- 1993, Algeria: This was a very bloody year for writers, journalists, academics, and artists [in Algeria]. The victims, most of them murdered by fundamentalists, include Ruptures magazine writer and editor Taher Djaout; sociologist Djilali Liabès; Beaux-Arts [College] head Ahmed Asselah; sociologist M’hamed Boukhobza; Bab-Ezzouar University head Salah Djebaïli; poet and writer Youssef Sebti; playwright and stage director Abdelkader Alloula; psychiatrist Mahfoudh Boucebci, national education superintendent
Salah Chouaki; playwright Izzedine Medjoubi; pediatrician Dilalli Belkhanchir; economist Abderahmane Faredeheb; and journalists Ferhat Cherkit, Youssef Fathallah, Lamine Lagoui, Ziane Farrah, Abdelhamid Benmenni, Rabah Zenati, Saad Bakhtaoui, and Abderrahmane Chergou…, and the list is far from complete…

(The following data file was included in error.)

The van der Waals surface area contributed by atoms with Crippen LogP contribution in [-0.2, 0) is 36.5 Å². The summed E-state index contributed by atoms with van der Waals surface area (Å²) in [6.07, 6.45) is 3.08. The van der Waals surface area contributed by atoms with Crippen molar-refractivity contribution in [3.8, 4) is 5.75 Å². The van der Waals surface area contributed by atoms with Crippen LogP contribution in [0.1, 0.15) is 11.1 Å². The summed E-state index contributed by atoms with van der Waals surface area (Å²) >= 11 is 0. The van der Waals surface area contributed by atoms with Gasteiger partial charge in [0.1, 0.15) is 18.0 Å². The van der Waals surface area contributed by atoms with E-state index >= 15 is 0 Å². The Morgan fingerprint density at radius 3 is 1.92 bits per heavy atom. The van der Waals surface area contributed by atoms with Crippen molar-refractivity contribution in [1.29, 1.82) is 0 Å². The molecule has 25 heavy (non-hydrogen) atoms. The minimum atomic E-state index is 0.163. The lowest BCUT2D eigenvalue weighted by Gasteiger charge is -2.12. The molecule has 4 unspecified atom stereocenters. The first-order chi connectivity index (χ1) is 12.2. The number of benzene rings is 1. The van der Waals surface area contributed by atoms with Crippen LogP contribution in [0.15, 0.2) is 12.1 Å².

- In Iran, cartoonist Manouchehr Karimzadeh is sentenced to 10 years in prison for sketching a soccer player who slightly resembles [Ayatollah]Khomeini. The cartoonist and the editor of the newspaper [that published the cartoon] are flogged. Their [prison] sentences are later reduced.

- In Saudi Arabia, the publication of a comic [strip] leads to the arrest of
two Indian employees of the Arab News [paper]. According to theologians, the
comic [strip] questioned the existence of God. The two men are sentenced to
a harsh flogging. Following international pressure, they are pardoned by the
[Saudi] king.

- In May, in Saudi Arabia, reformist professor M. Al-Awajj is sentenced to
four years’ imprisonment. He is dismissed [from his job] and his passport is

- On September 24, a group of Bangladeshi fundamentalists issues a fatwa against [Bangladeshi author and doctor] Taslima Nasreen, accusing her of blasphemy… The fundamentalists destroy bookshops that sell her books. The government confiscates her passport and orders her to stop writing if she wants to continue working in a state hospital. She leaves the country…